Cities of the Dead: Kyrygyzstan by Margaret Morton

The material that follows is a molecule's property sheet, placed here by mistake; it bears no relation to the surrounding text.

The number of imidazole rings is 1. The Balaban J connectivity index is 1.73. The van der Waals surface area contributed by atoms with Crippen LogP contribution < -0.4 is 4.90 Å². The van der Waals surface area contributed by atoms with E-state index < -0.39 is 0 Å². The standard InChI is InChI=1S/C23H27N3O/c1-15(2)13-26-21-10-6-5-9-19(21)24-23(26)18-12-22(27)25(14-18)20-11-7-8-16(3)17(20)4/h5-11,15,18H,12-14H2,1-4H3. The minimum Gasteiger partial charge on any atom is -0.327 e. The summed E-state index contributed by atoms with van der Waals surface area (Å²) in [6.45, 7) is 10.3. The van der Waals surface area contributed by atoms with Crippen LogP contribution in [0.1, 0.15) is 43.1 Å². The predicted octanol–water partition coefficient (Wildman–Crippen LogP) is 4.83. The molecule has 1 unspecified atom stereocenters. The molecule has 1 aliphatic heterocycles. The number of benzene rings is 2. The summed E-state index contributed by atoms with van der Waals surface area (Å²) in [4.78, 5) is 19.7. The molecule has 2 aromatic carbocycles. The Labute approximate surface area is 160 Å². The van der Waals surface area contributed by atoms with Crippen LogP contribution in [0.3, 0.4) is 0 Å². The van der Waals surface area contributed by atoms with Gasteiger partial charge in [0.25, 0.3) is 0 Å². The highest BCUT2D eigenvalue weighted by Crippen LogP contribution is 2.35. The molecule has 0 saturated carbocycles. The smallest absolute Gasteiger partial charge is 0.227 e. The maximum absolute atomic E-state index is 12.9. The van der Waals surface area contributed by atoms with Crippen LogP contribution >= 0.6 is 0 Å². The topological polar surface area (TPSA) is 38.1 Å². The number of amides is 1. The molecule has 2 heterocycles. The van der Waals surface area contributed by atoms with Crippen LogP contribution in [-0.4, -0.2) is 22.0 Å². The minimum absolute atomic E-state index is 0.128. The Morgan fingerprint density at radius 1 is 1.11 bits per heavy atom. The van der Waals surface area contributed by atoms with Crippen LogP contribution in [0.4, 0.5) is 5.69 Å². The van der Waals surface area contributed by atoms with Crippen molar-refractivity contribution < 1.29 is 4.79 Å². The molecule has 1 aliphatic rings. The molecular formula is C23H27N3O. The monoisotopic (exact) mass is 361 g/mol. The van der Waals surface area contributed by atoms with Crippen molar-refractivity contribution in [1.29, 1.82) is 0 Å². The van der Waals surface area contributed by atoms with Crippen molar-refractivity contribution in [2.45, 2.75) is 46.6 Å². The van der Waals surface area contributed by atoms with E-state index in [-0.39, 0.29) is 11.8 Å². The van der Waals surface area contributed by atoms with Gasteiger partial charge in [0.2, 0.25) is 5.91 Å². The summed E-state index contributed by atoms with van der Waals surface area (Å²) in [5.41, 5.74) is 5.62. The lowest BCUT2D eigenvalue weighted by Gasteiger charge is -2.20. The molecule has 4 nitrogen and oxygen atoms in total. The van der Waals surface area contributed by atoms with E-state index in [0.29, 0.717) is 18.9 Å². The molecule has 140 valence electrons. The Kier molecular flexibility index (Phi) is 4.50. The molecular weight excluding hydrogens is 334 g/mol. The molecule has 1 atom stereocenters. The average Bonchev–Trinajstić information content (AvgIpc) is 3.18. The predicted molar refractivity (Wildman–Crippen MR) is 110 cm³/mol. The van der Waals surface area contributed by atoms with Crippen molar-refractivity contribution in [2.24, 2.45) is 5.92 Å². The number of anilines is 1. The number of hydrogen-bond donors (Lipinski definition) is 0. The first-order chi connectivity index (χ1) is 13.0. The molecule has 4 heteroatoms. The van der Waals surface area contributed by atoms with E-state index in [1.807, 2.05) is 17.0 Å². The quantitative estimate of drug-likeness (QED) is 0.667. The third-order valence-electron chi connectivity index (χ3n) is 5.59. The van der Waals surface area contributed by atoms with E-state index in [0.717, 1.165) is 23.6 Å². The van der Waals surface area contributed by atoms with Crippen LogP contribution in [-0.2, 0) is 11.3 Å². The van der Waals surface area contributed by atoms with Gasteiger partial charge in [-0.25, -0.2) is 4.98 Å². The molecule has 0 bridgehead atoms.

Islam, which became the predominant religion in the region in the 12th century, historically discourages tombstones or decorative markers for the deceased. The elaborate Kyrgyz tombs, however, combine earlier Shamanistic and Buddhist influences with Muslim architectural forms. Enamel portraits of the deceased, an Eastern European tradition, were integrated into Kyrgyz tomb design in the mid-1900s. During the seven decades of Soviet-led secularization and de-Islamization of Central Asia, most of the country’s mosques were destroyed or turned into public buildings. The Kyrgyz mausoleums, however, survived unscathed, exposed only to the elements. It is Kyrgyz custom that the carefully constructed monuments return to the earth by slowly disappearing with the passage of time. Kyrgyzstan’s dramatically sited cemeteries are architecturally unique and reveal the complex nature of the Kyrgyz people’s religious and cultural identity. A book of these extraordinary sites will contribute greatly to the architectural and cultural record of a region that is unfortunately known in the West more for its problematic political and economic status than for its nomadic heritage.